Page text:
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Down with the generic workstation!

Just a quick thought: sites like Lifehacker make much of individualized workstations, which I think is awesome. Beyond just making a customized space around your computer that allows you to do your thing with less effort and more payoff, the big deal about a special little place is that it enhances creativity. To put it another way, the creativity that you invest in the personal space helps you feel better about your abilities when you plop yourself down to do something cool. Creativity, for me at least, often has to work against a feeling of insecurity or probability of failure, and to surround oneself with a space that already says “you” makes it easier to say “no” to that feeling.

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Amazon is rem-EMBER-ing their tablet!

Special credit if you noticed the terrible pun in the title right away. The Kindle Fire got a new update a few days ago, which they’re inexplicably calling v. 6.3. Whatever happened to calling your initial product version 1.0 and incrementally counting up, with an addition to the number after the decimal point indicating a minor tweak, and an addition to the number before the decimal to indicate a whole new version of the product? I understood things back then.

Anyway, Amazon has added some nice new detail-fanatic features, as they should. I mean, we’re their users, right? We need to be kept happy. I like being able to share quotes straight out of a Kindle book on social networks. Probably the (a) most significant update for me, and (b) least significant for most other people would be the subtle improvements to the keyboard. It’s generally faster and less prone to hanging up for no apparent reason, and Amazon took away the dedicated comma key, instead opting for a long press on the period key. They did this basically to offer the spacebar more room, which it urgently needed and which I complained about before. So, a toast to the good people at Amazon, who are at least trying.

They haven’t addressed the terrible autocorrect feature yet, but here’s hoping. Cheers.

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[Insert synonym for intense desire]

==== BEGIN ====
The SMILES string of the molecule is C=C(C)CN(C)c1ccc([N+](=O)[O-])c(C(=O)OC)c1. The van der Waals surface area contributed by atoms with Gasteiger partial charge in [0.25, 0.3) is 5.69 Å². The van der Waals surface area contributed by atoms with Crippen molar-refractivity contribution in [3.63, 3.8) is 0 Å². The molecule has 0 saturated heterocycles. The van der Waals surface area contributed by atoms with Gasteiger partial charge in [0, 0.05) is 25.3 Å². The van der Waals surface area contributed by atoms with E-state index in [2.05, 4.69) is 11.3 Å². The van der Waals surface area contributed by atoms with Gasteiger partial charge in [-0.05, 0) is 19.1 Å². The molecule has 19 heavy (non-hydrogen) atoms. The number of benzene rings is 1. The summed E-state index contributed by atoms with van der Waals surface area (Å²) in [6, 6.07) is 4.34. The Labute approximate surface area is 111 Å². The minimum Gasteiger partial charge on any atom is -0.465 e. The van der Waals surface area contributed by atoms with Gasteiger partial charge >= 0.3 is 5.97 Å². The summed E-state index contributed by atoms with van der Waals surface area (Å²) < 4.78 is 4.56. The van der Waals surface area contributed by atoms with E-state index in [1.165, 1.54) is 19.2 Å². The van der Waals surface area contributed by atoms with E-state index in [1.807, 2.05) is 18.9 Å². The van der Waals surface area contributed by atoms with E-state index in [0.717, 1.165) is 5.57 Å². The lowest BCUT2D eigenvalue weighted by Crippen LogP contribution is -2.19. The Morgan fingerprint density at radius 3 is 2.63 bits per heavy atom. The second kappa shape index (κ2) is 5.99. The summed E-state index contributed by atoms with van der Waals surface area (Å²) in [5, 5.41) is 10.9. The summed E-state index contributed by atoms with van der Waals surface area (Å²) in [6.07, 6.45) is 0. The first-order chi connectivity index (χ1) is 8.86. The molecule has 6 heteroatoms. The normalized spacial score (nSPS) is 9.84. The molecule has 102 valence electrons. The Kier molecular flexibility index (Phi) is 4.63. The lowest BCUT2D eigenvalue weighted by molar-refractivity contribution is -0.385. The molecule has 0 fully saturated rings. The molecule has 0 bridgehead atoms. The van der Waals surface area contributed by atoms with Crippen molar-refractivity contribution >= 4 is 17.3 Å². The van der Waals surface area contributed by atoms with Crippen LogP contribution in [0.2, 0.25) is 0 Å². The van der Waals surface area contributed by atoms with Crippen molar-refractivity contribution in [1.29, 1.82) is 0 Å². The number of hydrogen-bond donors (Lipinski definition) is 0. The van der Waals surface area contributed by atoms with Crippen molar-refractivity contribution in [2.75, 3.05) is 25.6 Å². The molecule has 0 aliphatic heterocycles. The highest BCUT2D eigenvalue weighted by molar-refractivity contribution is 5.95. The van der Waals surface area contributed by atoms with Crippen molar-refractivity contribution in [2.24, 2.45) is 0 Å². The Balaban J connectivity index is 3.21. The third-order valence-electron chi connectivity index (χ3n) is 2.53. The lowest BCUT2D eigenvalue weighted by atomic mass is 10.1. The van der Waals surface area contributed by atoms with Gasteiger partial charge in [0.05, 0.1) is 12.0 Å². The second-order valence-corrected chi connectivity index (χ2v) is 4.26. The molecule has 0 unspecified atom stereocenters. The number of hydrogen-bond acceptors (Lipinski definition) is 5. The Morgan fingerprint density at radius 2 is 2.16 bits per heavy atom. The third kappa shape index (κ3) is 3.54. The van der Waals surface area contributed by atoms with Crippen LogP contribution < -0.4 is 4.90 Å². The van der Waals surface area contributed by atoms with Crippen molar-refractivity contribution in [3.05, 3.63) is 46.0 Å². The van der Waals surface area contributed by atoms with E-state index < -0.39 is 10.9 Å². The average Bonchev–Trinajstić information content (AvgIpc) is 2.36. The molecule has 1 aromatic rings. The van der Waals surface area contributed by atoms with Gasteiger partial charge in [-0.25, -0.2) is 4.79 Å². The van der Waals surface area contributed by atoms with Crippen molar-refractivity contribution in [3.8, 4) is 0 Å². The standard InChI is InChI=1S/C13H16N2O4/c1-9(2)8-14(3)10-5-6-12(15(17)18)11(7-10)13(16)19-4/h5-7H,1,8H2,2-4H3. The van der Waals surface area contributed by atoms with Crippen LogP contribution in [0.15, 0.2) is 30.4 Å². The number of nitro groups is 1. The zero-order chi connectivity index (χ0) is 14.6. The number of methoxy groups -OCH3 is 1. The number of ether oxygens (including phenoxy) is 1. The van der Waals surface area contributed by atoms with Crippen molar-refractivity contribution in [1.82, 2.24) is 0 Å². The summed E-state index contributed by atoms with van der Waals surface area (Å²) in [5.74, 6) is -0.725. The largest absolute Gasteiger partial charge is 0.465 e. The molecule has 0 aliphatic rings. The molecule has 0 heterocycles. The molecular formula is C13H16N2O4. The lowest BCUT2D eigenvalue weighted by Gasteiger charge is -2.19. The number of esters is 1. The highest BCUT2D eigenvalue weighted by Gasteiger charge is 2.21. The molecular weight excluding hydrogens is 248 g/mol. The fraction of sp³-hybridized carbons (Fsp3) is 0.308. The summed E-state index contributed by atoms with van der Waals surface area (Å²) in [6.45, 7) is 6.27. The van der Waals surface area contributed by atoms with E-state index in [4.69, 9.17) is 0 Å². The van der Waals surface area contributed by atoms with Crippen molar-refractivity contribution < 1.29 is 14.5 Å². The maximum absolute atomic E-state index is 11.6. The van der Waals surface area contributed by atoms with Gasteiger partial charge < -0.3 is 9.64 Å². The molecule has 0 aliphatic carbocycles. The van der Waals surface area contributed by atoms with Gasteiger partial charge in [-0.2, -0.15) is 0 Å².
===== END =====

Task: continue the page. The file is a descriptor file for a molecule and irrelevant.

I didn’t know there was actually someone out there who knew that writers need amazing desks that broadcast how cool it is to be a writer. I mean, I knew this, but I’m a wannabe writer, not a furniture designer. Still, someone has done it, capturing the cosmopolitan adventure-spirit, steampunky utilitarianism and semi-obsessive neatness that screams writer, and instantly wormed its way into my heart.

Isn’t it glorious? A handwrought aluminum carapice for traipsing across the globe (no doubt identical to the patchwork biplane I’ll be riding across the Atlantic in an epic thunderstorm). All those small drawers for corresponance (you know, smuggled letters out of countries that don’t allow access to the world wide web). Solid hardwood, cut from the bowels of who-knows-what dark forest populated by human-flesh-eating pygmy tribes.

You consider me sold… if I had an extra $6000 just lying around. Sigh. I’ll take a sponsor any time.

Oh, the irony…

In my corner of the Pacific Northwest, the power has been out for two days. My last couple of evenings have been spent reading Neuromancer (a classic, foundational work of the cyberpunk genre) by the light of an oil lamp (a method of lighting that dates to at least the beginning of the nineteenth century). I’m not sure any of this qualifies as anachronism, since Neuromancer is a work of fiction, not reality, but the irony still screams. Oh, and I want to play a video game. That is all.